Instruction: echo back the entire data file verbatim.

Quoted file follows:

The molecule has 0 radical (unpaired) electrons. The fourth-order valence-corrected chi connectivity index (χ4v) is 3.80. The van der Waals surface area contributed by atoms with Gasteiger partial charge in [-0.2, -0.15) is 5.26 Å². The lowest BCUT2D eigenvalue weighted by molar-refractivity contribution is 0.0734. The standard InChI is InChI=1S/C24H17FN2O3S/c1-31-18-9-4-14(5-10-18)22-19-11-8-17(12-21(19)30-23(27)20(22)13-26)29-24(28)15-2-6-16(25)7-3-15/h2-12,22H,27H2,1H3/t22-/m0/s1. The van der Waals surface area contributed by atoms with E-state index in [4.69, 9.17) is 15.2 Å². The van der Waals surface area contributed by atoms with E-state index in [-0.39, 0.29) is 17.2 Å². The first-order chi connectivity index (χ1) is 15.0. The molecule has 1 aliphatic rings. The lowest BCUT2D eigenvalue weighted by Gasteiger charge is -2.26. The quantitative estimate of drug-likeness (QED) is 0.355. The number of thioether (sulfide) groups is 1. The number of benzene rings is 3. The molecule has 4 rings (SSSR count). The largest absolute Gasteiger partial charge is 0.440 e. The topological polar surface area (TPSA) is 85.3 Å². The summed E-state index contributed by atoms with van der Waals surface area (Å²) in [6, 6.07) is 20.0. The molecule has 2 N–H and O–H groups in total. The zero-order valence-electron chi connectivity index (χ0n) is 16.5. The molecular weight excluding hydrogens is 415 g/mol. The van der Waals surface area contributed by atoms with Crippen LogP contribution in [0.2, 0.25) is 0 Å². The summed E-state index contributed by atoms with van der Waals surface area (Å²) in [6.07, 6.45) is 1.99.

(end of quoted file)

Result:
The molecule has 0 radical (unpaired) electrons. The fourth-order valence-corrected chi connectivity index (χ4v) is 3.80. The van der Waals surface area contributed by atoms with Gasteiger partial charge in [-0.2, -0.15) is 5.26 Å². The lowest BCUT2D eigenvalue weighted by molar-refractivity contribution is 0.0734. The standard InChI is InChI=1S/C24H17FN2O3S/c1-31-18-9-4-14(5-10-18)22-19-11-8-17(12-21(19)30-23(27)20(22)13-26)29-24(28)15-2-6-16(25)7-3-15/h2-12,22H,27H2,1H3/t22-/m0/s1. The van der Waals surface area contributed by atoms with E-state index in [4.69, 9.17) is 15.2 Å². The van der Waals surface area contributed by atoms with E-state index in [-0.39, 0.29) is 17.2 Å². The first-order chi connectivity index (χ1) is 15.0. The molecule has 1 aliphatic rings. The lowest BCUT2D eigenvalue weighted by Gasteiger charge is -2.26. The quantitative estimate of drug-likeness (QED) is 0.355. The number of thioether (sulfide) groups is 1. The number of benzene rings is 3. The molecule has 4 rings (SSSR count). The largest absolute Gasteiger partial charge is 0.440 e. The topological polar surface area (TPSA) is 85.3 Å². The summed E-state index contributed by atoms with van der Waals surface area (Å²) in [6, 6.07) is 20.0. The molecule has 2 N–H and O–H groups in total. The zero-order valence-electron chi connectivity index (χ0n) is 16.5. The molecular weight excluding hydrogens is 415 g/mol. The van der Waals surface area contributed by atoms with Crippen LogP contribution in [0.2, 0.25) is 0 Å². The summed E-state index contributed by atoms with van der Waals surface area (Å²) in [6.07, 6.45) is 1.99.